Even though Sony of Japan had working solid state TVs as early as 1959, the United States seem to lag decades behind the Japanese in the development and production of solid state TV designs. One prime example was the 1978 GE Porta-Color, the very last American television to use receiving tube technology, making use of the Compactron style tubes, many with three to four sets of internal parts. The Compactron tubes were almost more similar to a tube version of the integrated circuit that a transistor, because of the complex design of these tubes.
Although the receiving tube technology of the Porta-Color seemed very out of date by 1978, partly because it was mostly 1966 technology, as these small TVs were built from 1966 to 1978, the design was quite small and hence, portable for these TVs. But, this aging technology began to have an inferior picture quality and durability by 1978, with many small Japanese 13inch designs having far better picture quality than these 10inch picture GE TVs. For 1979, GE replaced these aging TVs with an all solid state Porta-Color II design. But, they never equalled the sales success of the original versions, although many Japanese TVs were the larger 13 inch picture tube designs, compared to the smaller GE models.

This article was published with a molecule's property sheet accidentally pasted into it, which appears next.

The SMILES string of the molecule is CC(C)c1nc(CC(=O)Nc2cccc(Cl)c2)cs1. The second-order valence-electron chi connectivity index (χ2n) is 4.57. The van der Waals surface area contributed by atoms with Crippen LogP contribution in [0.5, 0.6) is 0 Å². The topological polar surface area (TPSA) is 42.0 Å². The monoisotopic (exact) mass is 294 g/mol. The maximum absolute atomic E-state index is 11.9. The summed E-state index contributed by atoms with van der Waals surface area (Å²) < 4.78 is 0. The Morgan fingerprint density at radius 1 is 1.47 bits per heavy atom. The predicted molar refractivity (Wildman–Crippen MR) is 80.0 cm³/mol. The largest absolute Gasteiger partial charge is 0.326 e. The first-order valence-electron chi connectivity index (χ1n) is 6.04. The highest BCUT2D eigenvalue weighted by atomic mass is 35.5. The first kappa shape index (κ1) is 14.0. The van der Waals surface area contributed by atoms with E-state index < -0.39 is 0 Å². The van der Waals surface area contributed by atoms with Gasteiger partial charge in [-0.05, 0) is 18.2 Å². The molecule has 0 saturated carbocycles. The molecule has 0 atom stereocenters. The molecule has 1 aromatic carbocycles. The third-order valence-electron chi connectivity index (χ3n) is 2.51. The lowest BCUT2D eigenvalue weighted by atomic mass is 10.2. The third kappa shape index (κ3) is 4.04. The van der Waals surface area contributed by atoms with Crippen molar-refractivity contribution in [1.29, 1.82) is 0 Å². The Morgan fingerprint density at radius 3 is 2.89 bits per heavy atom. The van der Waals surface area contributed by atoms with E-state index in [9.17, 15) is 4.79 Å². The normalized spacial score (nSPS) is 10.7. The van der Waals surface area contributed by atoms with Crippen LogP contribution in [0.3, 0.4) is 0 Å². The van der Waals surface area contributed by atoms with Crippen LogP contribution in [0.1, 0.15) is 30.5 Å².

By 1979, many Japanese brands had built solid reputations for quality and reliability, and the U.S. television business had suffered many disappointments such as being very late to replace their aging receiving tube technology with the newer solid state designs. By 1978, the fact that GE still had tube TVs on the market wasn’t much of an image builder for GE. And, the company might have been a major U.S. defense contractor at the time, as was Westinghouse, but both were suffering in the TV market for being way behind the Japanese in both quality and technology.